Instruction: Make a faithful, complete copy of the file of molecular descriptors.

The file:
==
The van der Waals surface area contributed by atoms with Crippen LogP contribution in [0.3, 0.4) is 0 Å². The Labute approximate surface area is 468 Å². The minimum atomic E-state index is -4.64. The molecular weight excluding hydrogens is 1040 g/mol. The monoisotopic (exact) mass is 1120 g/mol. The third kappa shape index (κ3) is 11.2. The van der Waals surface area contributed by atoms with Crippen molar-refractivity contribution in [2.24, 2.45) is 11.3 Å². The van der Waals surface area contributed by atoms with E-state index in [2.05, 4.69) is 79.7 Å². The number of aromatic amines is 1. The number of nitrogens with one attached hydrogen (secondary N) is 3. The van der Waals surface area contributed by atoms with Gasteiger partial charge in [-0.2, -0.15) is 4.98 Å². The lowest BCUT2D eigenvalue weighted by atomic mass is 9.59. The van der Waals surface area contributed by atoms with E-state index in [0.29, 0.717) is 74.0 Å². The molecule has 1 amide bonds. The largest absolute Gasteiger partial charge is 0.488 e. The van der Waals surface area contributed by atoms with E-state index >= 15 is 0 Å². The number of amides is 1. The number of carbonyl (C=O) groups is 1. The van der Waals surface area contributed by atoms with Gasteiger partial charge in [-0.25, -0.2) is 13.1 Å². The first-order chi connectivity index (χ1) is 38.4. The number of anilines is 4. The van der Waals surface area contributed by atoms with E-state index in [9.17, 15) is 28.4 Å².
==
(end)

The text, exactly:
The van der Waals surface area contributed by atoms with Crippen LogP contribution in [0.3, 0.4) is 0 Å². The Labute approximate surface area is 468 Å². The minimum atomic E-state index is -4.64. The molecular weight excluding hydrogens is 1040 g/mol. The monoisotopic (exact) mass is 1120 g/mol. The third kappa shape index (κ3) is 11.2. The van der Waals surface area contributed by atoms with Crippen molar-refractivity contribution in [2.24, 2.45) is 11.3 Å². The van der Waals surface area contributed by atoms with E-state index in [2.05, 4.69) is 79.7 Å². The number of aromatic amines is 1. The number of nitrogens with one attached hydrogen (secondary N) is 3. The van der Waals surface area contributed by atoms with Gasteiger partial charge in [-0.2, -0.15) is 4.98 Å². The lowest BCUT2D eigenvalue weighted by atomic mass is 9.59. The van der Waals surface area contributed by atoms with E-state index in [0.29, 0.717) is 74.0 Å². The molecule has 1 amide bonds. The largest absolute Gasteiger partial charge is 0.488 e. The van der Waals surface area contributed by atoms with E-state index >= 15 is 0 Å². The number of amides is 1. The number of carbonyl (C=O) groups is 1. The van der Waals surface area contributed by atoms with Gasteiger partial charge in [-0.25, -0.2) is 13.1 Å². The first-order chi connectivity index (χ1) is 38.4. The number of anilines is 4. The van der Waals surface area contributed by atoms with E-state index in [9.17, 15) is 28.4 Å².